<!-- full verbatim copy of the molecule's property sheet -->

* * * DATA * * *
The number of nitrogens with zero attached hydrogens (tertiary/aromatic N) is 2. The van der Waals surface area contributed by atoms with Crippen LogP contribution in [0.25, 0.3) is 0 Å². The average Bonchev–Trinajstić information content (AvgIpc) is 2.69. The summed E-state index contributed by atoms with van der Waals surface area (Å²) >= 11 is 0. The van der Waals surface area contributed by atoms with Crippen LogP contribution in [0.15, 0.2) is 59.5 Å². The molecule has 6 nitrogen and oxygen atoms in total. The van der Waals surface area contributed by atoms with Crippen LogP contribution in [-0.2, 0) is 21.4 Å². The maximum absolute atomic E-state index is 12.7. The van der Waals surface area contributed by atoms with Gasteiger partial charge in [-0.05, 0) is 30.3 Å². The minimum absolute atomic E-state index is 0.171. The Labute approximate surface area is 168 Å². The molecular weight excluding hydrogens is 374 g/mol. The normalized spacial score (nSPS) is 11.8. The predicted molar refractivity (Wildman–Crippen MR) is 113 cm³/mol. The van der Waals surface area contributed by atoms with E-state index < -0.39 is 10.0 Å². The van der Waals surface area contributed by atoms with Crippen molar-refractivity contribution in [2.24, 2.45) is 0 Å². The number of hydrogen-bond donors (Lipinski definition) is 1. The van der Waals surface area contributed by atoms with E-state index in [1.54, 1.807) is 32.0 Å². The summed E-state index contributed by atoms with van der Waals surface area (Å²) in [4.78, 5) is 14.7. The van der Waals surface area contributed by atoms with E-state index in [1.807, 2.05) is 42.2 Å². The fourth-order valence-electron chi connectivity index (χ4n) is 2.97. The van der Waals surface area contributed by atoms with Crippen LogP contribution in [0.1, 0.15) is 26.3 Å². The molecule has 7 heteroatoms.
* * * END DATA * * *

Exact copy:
The number of nitrogens with zero attached hydrogens (tertiary/aromatic N) is 2. The van der Waals surface area contributed by atoms with Crippen LogP contribution in [0.25, 0.3) is 0 Å². The average Bonchev–Trinajstić information content (AvgIpc) is 2.69. The summed E-state index contributed by atoms with van der Waals surface area (Å²) >= 11 is 0. The van der Waals surface area contributed by atoms with Crippen LogP contribution in [0.15, 0.2) is 59.5 Å². The molecule has 6 nitrogen and oxygen atoms in total. The van der Waals surface area contributed by atoms with Crippen LogP contribution in [-0.2, 0) is 21.4 Å². The maximum absolute atomic E-state index is 12.7. The van der Waals surface area contributed by atoms with Gasteiger partial charge in [-0.05, 0) is 30.3 Å². The minimum absolute atomic E-state index is 0.171. The Labute approximate surface area is 168 Å². The molecular weight excluding hydrogens is 374 g/mol. The normalized spacial score (nSPS) is 11.8. The predicted molar refractivity (Wildman–Crippen MR) is 113 cm³/mol. The van der Waals surface area contributed by atoms with E-state index < -0.39 is 10.0 Å². The van der Waals surface area contributed by atoms with Crippen molar-refractivity contribution in [2.24, 2.45) is 0 Å². The number of hydrogen-bond donors (Lipinski definition) is 1. The van der Waals surface area contributed by atoms with E-state index in [1.54, 1.807) is 32.0 Å². The summed E-state index contributed by atoms with van der Waals surface area (Å²) in [4.78, 5) is 14.7. The van der Waals surface area contributed by atoms with E-state index in [1.807, 2.05) is 42.2 Å². The fourth-order valence-electron chi connectivity index (χ4n) is 2.97. The van der Waals surface area contributed by atoms with Crippen LogP contribution in [0.1, 0.15) is 26.3 Å². The molecule has 7 heteroatoms.